But with the deployment of your men to creeks and oil installations, why are there still cases of pipeline vandalism and oil theft rising?
In order to carry out effective protection of oil and gas facilities, we conducted reconnaissance of SPDC and NNPC pipeline networks. Subsequently, air and ground patrols are regularly carried out to deter vandals from sabotaging the pipelines. This facilitated the regular pumping of products by the NNPC from Port Harcourt to Aba depot. Also we have deployed troops on a 24-hour daily patrol on the most critical oil platforms to enhance their protection.

Realizing the importance of information sharing and synergy of efforts, we have partnered with stakeholders in the oil and gas industry to check oil related crimes. Though this effort is yielding result, it is equally important that oil firms are encouraged to adopt international best practices by installing ICT-based sensors within their pipelines to provide early warning of acts of sabotage.

Recently, the JTF indicted oil communities and foreigners over their supportive roles in cases of oil theft?
In the course of our efforts to eradicate oil theft in the region, it was discovered that several individuals in the communities were either actively involved in the illegal business or are collaborators with oil thieves. This discovery prompted the outfit to organize advocacy programme including sensitization visits to several communities.

The arrest of 21 Ghanaians and their five Nigerian collaborators as well as the destruction of two vessels containing 1300 tonnes of crude as earlier mentioned are indicators in this direction. Another instance is the recent arrest of 10 suspects of Indian nationality and four Nigerians on board MT Ashkay.

This has brought to the fore the need to monitor foreigners more closely in the region, which is a preliminary responsibility of the Nigerian Immigration Service and further underscores the importance of the multi-agency nature of the JTF.

But the oil companies have foreign and local experts or ex-militant leaders as contractors engaged to police the pipelines. With the presence of your men and these contractors along the creeks, why is vandalism unabated?
Most of the oil companies have surveillance contractors responsible for monitoring their network of pipelines in the Niger Delta. It is therefore of a major concern that oil bunkering has continued despite the deployment of these surveillance contractors. One of the reasons for their apparent ineptitude is the manner of employment by the oil companies who sub-let the employment of surveillance teams to contractors. Some contractors are not dedicated.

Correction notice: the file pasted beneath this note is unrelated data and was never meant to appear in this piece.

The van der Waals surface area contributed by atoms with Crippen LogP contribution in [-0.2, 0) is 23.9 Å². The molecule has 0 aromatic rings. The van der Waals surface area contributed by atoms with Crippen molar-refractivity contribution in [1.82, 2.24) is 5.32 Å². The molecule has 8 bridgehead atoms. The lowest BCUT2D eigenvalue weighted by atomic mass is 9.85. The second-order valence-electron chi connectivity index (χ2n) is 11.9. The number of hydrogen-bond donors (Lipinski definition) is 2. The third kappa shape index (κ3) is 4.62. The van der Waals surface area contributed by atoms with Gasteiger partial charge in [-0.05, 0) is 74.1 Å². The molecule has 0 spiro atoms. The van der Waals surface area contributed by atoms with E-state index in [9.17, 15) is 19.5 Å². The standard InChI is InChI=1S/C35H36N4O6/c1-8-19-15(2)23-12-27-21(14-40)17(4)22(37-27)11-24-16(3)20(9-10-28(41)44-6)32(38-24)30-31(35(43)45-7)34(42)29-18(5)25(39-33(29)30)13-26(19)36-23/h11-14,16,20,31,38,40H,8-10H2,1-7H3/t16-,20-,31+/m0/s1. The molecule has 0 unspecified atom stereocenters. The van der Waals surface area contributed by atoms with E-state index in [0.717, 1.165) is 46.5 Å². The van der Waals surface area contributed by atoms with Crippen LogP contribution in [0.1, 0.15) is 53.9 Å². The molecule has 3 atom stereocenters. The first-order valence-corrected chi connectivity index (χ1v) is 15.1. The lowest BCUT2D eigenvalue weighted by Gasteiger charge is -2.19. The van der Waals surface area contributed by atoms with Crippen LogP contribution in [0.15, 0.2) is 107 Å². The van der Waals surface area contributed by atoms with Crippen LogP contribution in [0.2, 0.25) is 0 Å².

Recently, some surveillance contractors were arrested trying to vandalise a pipeline at Kporgho in Gokana Local Government Council. It is therefore necessary for oil companies to overhaul the employment pattern of their surveillance contractors and their manner of deployment.

Can you give us a figure of how many oil thieves have been jailed?
This is one of the factors militating against the complete stamping out of the menace of oil theft. By law, the JTF has no legal power to prosecute suspects. Therefore, all suspects were handed over to the Nigerian Police and the NSCDC. These cases, when carried to the court, follow the normal court bureaucracy of granting bails and several adjournments.

This seriously delays the quick dispensation of justice. To overcome this challenge, it has been suggested over and over again by the JTF that a special court for the prosecution of oil thieves be set up. However, that is yet to see the light of the day.

What are the hazards faced by the men of the JTF during the last one year of security action against oil thieves in the region and what are the prospects for 2013?
The modest achievements of the JTF are not without challenges. Regularly, the force is confronted by daring oil bunkerers, pirates and sea robbers, who most times engage our troops in armed combat. These encounters, in some instances have resulted inw the loss of lives of some of our personnel. On March 1, 2012, five personnel of the JTF were killed along the waterways of Brass by these vandals and sea robbers.

On May 14, a soldier was shot dead when armed bandits opened fire at our operatives on patrol in Choba area of Rivers State. Three others were killed and three more wounded on May 30 while escorting an oil service company vessel along the Santa Barbara River in Bayelsa State. We have not allowed these unfortunate incidents to dampen our morale and resolve to pursue our mandate to a logical conclusion.

In 2013, the prospect of the JTF is the actualization of its mandate of ridding the region of oil theft in spite of its enormous state. We will strive to continually improve on the security status of the region. Besides, the obvious increase to the production and export of crude oil, prospects of tourism, power generation, petrochemical and agro-allied industries abound. This will attract huge capital to the country and help government to develop the country at a much faster rate.